It was possibly the best work out I've had all year! I actually felt sort of grateful to Coop, who refuses to cover our pool. (He thinks that if he buys a cover for the pool, it's an admission that summer ends. We can't have that, now, can we?) I can't complain too much since he does all the work on the pool year 'round. Except for on the Day of Fall, I guess.
In the comments yesterday, the Bloghore asked why I wasn't wearing hand knit socks with my boots. The truth is that I don't have any. I like to give my knitted socks away and as I was knitting away on my last pair, it became clear to me that those socks were meant for my beloved Vet, who had to put her dog Buddy down in September. I called them Buddy Socks. It turns out that purple is her favorite color. Look! She sent me pictures! Here she is with one of her greyhounds. If you'd like to read his story, here's the link. Click here. (Warning: it might make you have to write a big check to the organization. (And, um, it's kind of graphic. But an amazing story.)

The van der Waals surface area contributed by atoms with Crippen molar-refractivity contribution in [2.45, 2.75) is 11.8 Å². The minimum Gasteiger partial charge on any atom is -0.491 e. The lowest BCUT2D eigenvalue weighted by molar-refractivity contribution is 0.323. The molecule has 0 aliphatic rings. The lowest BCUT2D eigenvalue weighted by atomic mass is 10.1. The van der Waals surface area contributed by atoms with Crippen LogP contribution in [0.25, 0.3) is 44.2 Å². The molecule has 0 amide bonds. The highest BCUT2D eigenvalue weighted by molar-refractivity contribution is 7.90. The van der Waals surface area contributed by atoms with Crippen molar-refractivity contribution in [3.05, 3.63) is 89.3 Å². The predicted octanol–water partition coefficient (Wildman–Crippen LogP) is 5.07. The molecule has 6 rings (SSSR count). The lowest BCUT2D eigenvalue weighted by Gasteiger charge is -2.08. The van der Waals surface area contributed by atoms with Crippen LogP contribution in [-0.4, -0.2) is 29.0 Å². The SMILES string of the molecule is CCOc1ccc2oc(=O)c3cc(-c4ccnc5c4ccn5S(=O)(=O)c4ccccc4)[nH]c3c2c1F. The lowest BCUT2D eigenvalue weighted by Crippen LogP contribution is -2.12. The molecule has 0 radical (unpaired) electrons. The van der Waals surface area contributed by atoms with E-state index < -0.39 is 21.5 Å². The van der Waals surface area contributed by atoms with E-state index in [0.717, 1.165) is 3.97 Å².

I am knitting another pair, as we speak, though. Can't wait until they reveal whose they are. Actually, I'm hoping they might be my first socks for my Christmas knitting. Good thing my family doesn't read this blog because I can tell y'all that everyone is getting socks from me this year.
Monday, October 22, 2007
I know you're thinking "GOOD GRIEF! It's almost time to put them BACK UP! Wow, that's slacker-dom at an entirely new level."
And you'd be wrong.
Because it's a even lower level than you're thinking.
Yes indeedy, I finally took my Christmas lights down.
But the truly shameful part is that they'd been up for more than four years.
Well, it was either more than four years or almost four. Let me go check because I wrote a humor column that featured the lights after I'd left them up the first year... Yep, here it is: Holiday Spirit. I wrote that in 2004, so I put the lights up in 2003 and there they stayed until yesterday, almost four years. So long that the tree has grown over parts of them. No, seriously, look:
And do you want to know something? Really, the only reason I took them down is that my dad had been doing yard work for about four hours and I felt sooooooo guilty. Look at my yard!
But he'd practically done everything before I got a clue so I hopped right out there and finally did what I should have done four years ago.